Our reporter tests out an infrared sauna to see if there are health benefits.
Journalism is a strange profession. Some days you’re working until 11 p.m. covering a meeting where the list of public speakers seems never-ending. Some days you take photos of turtles on the beach.
And some days you find yourself basically naked in a contraption designed to make you sweat and questioning if you somehow fell into Dante’s sixth circle of hell— you know, the one where heretics are condemned to eternity in flaming tombs.
Said contraption was an infrared therapy pod at Sarasota's Blufit Recovery & Nutrition, which has been offering the service since 2017. The pod heats a person with infrared lights that heat the body from within, unlike a traditional sauna, which heats from the surrounding air.
The goal is to sweat out harmful toxins in the body, and Blufit Manager Tina Trieu said people can burn anywhere from 200-600 calories in a 55-minute session.
The treatment is also said to improve circulation, reduce inflammation, boost digestion and improve sleep.
Further, a study from the Journal of the American College of Cardiology found that repeated thermal therapy improves heart functionality in patients with coronary risk factors.
Trieu, however, said the biggest benefit is the detoxification.
“If you don’t detox your body, toxins from smoking, drinking, sugar, fried food, etc., will stay in your body,” Trieu said.
Gulp. Aside from not smoking, I’m not doing my body many favors.
The idea of using a sauna as a detoxification method has drawn controversy throughout the medical field. A study published in the Journal of Environmental and Public Health said sweat can release some toxins from the body, but doctors generally say it is the job of the kidneys and liver, not sweat, to release toxins.
Before I got in, Trieu explained the pod would have a massage for my upper body and legs, a stress-reducing blue light above my head, a vibrating panel on my middle section that is said to reduce fat and cellulite, and, of course, the infrared light. This pod is a sauna on health-centric steroids.
After ensuring that I didn’t have disqualifying circumstances — such as a pregnancy, a pacemaker or osteoporosis — I was led to a room and asked to strip down. Then it was time to sweat.
Before I tell you about my experience, let me share some facts about myself:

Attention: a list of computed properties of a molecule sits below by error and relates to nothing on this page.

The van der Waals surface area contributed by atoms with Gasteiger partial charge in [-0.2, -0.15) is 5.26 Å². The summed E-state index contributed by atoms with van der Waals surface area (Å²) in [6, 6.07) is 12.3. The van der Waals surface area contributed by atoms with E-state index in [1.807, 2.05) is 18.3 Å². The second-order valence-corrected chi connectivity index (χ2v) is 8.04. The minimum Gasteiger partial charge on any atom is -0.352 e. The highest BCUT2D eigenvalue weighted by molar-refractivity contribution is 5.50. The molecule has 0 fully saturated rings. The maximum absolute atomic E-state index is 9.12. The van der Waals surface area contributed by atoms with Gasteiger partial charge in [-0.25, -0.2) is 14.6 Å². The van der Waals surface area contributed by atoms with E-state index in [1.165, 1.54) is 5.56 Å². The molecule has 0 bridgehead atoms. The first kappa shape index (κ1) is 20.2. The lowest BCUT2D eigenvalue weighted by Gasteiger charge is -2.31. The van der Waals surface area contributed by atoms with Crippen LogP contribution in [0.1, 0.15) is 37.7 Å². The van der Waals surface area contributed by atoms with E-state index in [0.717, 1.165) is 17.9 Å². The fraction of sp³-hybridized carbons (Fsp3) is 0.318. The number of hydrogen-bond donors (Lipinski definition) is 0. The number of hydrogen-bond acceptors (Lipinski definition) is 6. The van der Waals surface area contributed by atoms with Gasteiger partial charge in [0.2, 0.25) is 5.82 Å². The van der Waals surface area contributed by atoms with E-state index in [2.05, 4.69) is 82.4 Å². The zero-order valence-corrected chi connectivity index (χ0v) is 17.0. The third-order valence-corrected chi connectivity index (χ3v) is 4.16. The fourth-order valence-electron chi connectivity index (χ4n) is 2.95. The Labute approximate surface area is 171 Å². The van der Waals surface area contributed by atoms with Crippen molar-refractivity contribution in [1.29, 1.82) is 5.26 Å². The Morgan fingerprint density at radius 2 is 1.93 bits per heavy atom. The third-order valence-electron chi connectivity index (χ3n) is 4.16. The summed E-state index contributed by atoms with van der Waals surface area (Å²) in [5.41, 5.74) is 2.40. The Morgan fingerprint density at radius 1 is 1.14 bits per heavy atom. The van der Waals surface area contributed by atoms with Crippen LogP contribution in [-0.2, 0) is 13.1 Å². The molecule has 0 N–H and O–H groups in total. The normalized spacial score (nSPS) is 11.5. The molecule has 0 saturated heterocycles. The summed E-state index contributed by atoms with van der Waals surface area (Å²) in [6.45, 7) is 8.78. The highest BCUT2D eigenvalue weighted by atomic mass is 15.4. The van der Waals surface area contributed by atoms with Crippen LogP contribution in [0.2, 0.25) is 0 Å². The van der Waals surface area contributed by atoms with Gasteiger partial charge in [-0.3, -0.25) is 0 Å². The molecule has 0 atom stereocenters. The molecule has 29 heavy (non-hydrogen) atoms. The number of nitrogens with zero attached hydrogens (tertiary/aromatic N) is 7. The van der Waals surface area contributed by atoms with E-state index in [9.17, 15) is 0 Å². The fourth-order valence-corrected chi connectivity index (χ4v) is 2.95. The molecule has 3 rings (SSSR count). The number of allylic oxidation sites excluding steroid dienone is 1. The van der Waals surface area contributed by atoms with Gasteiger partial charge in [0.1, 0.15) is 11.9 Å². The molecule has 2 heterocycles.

I’m always cold. I keep a blanket under my desk at the office. I wear fleece pajamas to bed … in Florida. For 15 years I was a softball catcher in the muggy Missouri humidity. In layman’s term, it takes a lot for me to sweat.
This pod was hot.
I don’t mean it was Florida in August hot. I mean I sweat more than I have in my entire life.
The ironic part? My machine was set on 131 degrees Fahrenheit. The maximum temperature is 158.
But it was also relaxing. I love having an excuse to not check my phone for an hour during the business day. I love lying around and doing nothing, especially when I’m getting paid.
Although I enjoyed the relaxation, I’m unsure of the detox benefits.
In the waiting room, however, I ran into Sarasota resident Jennifer Lajeunesse, who has used Blufit’s infrared pods to do an annual detox since 2018. She does 10 sessions in the month of January each year as part of a 21-day detox and then receives the treatment periodically throughout the year.
“It’s great because not only do you get the infrared benefits, but it also vibrates and massages you,” she said. “It’s a good way to cleanse the body and feel refreshed.”
I didn’t feel exceptionally cleansed of toxins when I left the pod — maybe I need to do more treatments — but I did feel refreshed. My heart rate had increased, I had taken a much-needed relaxation break, and my skin even had a nice glow.
That evening I fell asleep quickly, though I did wake up feeling like I’d been stranded in the desert for a week. So if you give this therapy a try, keep a bottle of water handy.